Add a 1-inch layer of compost to raised beds every other year and mix it with the existing soil. One 4-by-8 raised bed requires about 3 cubic feet of compost applied to its surface every two years. This compost should be dug or rototilled as deeply as possible. When you’re finished, a garden trowel should push into the soil easily to allow for good vegetable and herb growth.

This addition of compost addresses the soil structural needs of vegetables so roots can grow, explore and extract the nutrients they need. So, what about the nutrients? If the compost is rich to begin with, then both jobs (improvement of soil structure and addition of plant nutrients) are done. No additional fertilizer is needed for several months.

But what if the compost is not rich to begin with? Then add your favorite fertilizer at planting time, whether it’s fish emulsion, guano or conventional mineral fertilizers. These fertilizers will all promote the growth of your vegetables, but only additions of compost improve the soil’s structure.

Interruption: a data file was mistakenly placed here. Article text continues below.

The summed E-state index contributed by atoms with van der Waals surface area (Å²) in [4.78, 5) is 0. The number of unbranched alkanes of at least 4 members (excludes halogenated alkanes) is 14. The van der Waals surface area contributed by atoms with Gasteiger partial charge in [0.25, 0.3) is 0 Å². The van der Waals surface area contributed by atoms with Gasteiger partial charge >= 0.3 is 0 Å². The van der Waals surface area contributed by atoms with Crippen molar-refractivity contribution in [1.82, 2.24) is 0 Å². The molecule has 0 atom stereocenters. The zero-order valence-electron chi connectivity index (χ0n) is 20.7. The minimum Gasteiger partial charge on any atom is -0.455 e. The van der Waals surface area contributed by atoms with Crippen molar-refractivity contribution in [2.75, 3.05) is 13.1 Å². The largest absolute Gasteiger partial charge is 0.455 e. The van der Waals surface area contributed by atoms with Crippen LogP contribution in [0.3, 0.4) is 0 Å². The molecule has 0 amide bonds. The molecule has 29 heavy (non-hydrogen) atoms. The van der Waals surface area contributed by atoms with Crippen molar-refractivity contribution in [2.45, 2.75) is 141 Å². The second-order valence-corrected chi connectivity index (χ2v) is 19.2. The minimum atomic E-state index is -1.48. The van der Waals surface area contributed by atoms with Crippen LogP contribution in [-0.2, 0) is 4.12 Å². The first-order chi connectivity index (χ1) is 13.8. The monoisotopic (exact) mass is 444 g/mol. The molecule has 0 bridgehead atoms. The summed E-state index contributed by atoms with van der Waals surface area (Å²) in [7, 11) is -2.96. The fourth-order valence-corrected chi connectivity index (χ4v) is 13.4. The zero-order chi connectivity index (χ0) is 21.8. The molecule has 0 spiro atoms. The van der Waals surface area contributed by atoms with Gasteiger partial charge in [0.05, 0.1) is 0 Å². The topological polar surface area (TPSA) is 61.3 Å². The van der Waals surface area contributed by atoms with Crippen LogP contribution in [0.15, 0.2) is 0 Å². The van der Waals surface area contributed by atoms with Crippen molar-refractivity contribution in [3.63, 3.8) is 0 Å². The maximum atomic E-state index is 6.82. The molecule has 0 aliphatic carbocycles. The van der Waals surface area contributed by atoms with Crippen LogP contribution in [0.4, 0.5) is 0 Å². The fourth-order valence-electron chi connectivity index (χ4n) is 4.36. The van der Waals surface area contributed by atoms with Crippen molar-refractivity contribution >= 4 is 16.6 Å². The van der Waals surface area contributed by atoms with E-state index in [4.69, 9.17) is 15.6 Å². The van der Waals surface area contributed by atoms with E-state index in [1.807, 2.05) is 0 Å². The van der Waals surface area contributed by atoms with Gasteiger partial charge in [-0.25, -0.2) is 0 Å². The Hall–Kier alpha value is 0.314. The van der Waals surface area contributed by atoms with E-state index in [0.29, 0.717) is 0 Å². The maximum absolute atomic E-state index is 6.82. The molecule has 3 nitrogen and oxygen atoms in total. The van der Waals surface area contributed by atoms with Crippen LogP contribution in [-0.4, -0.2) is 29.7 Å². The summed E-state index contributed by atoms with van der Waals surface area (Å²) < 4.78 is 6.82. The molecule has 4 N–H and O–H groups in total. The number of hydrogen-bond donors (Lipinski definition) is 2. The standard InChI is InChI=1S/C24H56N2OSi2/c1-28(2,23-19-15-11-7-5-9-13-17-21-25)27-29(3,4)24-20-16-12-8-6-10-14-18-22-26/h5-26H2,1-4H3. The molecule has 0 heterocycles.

How do you know if your vegetables need fertilizer or not? Look at them. If they are growing vigorously and dark green, don’t give them any fertilizer. If the green in their leaves is not dark green, consider adding fertilizer high in nitrogen.

I should mention phosphorus fertilizers. Very rich compost is frequently high in phosphorus, so additions of phosphorus fertilizers are not usually needed. However, if you use a good compost that isn’t rich in nutrients, then a phosphorus fertilizer should be added at planting time.

Bob Morris is a horticulture expert and professor emeritus of the University of Nevada, Las Vegas. Visit his blog at xtremehorticulture.blogspot.com. Send questions to Extremehort@aol.com.